“A lot of people romanticize vegetable farming,” said Aimee Good, a master grower. “They think it’s not that difficult, if they’ve had a backyard garden. There’s so much more to running a production farm. People who just try to do it without learning from someone else are going to struggle. This program really sets people up for success.”

Good is training an apprentice, David Darling, at the farm she runs with her husband, John, in Lehigh County. The Goods themselves were apprentices on a farm in New England before they started their own. They now run a 200+ member organic CSA.

In the vegetable apprenticeship, participants must have at least one season of experience before starting. So Darling started working on the Good Farm in 2018 to learn the basics of the harvest.

His second season — his first as an apprentice — he learned more complex tasks. He knew the “hows” so he next learned the “whys.” He ran the harvest, recorded weights and took over farm research projects. Over the winter, he took part in planning, seed ordering, budgeting and taxes.

Aimee Good said they’ve informally taught people for years and have had past employees go on to manage their own operations. But the apprenticeship makes it a more complete and rigorous experience, especially with the training manual as a guide. On top of that, the certification gives growers a leg up in the industry.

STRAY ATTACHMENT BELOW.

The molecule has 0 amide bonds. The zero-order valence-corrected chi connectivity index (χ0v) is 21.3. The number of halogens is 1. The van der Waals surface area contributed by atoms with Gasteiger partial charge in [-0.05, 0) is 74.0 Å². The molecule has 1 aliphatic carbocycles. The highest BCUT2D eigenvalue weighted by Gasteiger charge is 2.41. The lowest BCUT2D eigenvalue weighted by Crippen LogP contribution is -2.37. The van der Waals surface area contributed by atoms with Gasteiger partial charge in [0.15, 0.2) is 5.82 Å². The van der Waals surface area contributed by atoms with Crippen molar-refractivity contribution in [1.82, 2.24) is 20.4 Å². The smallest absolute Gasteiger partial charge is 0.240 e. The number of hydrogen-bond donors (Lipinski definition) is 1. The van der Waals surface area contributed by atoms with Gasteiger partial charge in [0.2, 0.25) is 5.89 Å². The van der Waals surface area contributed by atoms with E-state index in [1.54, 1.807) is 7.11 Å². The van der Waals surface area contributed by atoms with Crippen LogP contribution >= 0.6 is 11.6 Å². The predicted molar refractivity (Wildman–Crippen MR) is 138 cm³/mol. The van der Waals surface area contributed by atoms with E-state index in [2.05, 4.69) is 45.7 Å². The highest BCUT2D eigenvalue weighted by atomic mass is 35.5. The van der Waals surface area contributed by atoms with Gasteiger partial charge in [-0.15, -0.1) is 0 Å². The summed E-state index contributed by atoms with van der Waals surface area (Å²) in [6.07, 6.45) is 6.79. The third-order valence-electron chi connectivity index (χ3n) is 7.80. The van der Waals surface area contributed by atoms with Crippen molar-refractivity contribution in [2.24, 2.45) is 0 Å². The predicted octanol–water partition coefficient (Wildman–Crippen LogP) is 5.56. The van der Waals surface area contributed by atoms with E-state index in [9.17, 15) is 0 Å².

“There are vendors that, once you have the apprenticeship certification, will give you higher priority, better rates,” Good said. “Or if you go to manage a farm somewhere else, you have this accreditation. You have this experience. It’s really great for everybody, both the master growers and the apprentices.”

For more information on the apprenticeships, visit pasafarming.org or call 814-349-9856.

(Reporter Rachel Wagoner can be contacted at 800-837-3419 or rachel@farmanddairy.com.)

• • •

Master graziers needed in Western Pa.

The Pennsylvania Association for Sustainable Agriculture is looking for master graziers on the western side of the state. The furthest dairy to the west is in Blair County.

Do you qualify?

At minimum, you must have five years of experience in managed grazing. On top of that, master graziers should abide by the spirit and letter of the organic rule, meaning at least 30% of the herd’s dry matter intake is from pasture and no less than half an acre per grazing animal.

The farmer should be able to deliver the knowledge within the training manual to the apprentice, like managing dairy cattle in a grazing system, pastures, milk operations, farm business operations and nutrition. Each farmer that applies is considered on a case-by-case basis by the Dairy Grazing Apprenticeship’s National Apprenticeship Committee.

The cost?

There’s no cost to participate in the program itself, although you have to be able to pay the apprentice at least $8 an hour for their on-farm work throughout the program.

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Rachel is a reporter with Farm and Dairy and a graduate of Clarion University of Pennsylvania. She married a fourth-generation beef and sheep farmer and settled down in her hometown in Beaver County. Before coming to Farm and Dairy, she worked at several daily and weekly newspapers throughout Western Pennsylvania covering everything from education and community news to police and courts.